When you think of wealth and luxury, you probably imagine a person dripped in expensive brands, covered in loud logos, and of course, flaunting major bling. For some, this is true but contrary to popular belief, there’s a whole community of people who aren’t enthralled by the glitz and glam despite being able to afford it.
If you look up the term stealth wealth and quiet luxury on TikTok, there are hundreds of think pieces under the hashtags of the popular phrases. Experian defines stealth wealth as the practice of keeping your accumulated assets private.
Oftentimes, people practicing stealth wealth will present themselves as living below their means, and in some cases, they do. Moreover, Glamour writer Fiona Ward defines the terms as exuding luxury without obvious markers like excessive logos, name brands, or trending shapes and styles seen on everyone else. There are more subtle, simple high-end looks and less baggy jeans, crop tops, neon, sheer, metallic, and cutout ware.
What does this mean for the Black shopper?
In a braggadocious culture built on logo mania and being “iced out,” this might not be the easiest or the most flattering trend to get into. Only a couple of years ago our kitties were talking Birkin, Gucci, and Chanel, and now with quiet luxury, it doesn’t talk.
In an interview with BHIGHTV, UGK rapper Bun B broke down the concept of stealth wealth/quiet luxury using one of hip-hop’s greats. “Jay-Z is getting richer and richer and he’s wearing less and less sh*t that looks rich.”
The Houston rapper said he noticed at a Grammy party every celebrity would be decked out in chunky jewelry and dressed in the flashiest labels. Whereas Jay-Z would show up looking the complete opposite. “Wealthy doesn’t have to prove to anybody that they’re wealthy,” he says.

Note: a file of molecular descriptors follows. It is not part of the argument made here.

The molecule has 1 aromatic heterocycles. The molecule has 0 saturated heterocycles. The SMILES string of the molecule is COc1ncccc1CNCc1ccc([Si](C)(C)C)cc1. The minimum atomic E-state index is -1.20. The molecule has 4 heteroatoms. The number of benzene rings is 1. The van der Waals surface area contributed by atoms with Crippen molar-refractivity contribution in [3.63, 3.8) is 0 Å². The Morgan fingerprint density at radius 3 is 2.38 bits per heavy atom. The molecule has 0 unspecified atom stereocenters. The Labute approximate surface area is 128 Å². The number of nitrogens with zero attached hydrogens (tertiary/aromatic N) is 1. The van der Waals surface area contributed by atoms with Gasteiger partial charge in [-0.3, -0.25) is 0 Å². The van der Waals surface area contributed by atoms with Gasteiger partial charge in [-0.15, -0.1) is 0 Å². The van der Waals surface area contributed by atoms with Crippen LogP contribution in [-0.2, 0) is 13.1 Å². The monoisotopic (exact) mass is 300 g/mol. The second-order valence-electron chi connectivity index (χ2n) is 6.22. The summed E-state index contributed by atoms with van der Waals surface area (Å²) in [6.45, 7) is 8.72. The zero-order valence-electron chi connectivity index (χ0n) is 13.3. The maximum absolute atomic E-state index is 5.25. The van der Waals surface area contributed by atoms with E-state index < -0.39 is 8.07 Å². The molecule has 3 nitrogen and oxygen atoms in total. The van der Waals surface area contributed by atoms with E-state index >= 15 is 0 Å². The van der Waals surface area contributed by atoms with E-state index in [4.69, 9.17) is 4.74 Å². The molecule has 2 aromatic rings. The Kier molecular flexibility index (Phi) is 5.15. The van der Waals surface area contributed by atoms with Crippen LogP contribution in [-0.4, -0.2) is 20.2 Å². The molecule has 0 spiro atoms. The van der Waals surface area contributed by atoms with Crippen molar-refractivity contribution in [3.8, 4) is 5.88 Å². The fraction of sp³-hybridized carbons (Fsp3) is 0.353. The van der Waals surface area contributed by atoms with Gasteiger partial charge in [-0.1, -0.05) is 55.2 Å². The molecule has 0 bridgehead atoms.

Although true, this doesn’t mean you must completely rid your wardrobe of these quality name brands items.
A Twitter user tweeted, “The quiet luxury thing seems very coded to me because they always bring up Gucci, Louis, Burberry aka brands Black [people] love [then] say ‘wealthy ppl don’t wear these.’” The user shares that these brands make quiet luxury and unbranded pieces, too. Another user used the Louis Vuitton Epi Tote Bag as an example.
In a Forbes article, Bianca Salonga explains that expressing stealth wealth has less to do with the aesthetic and more to do with the overall mood and attitude.
“Sure, a predominantly neutral color palette is ascribed to, and streamlined silhouettes are undeniably characteristic of quiet luxury,” she writes. “Beneath that, however, lies an ongoing, once hushed conversation anchored on functionality, investment dressing, and true connection to a brand.”
When you look at it like that, maybe the trend isn’t so bad after all.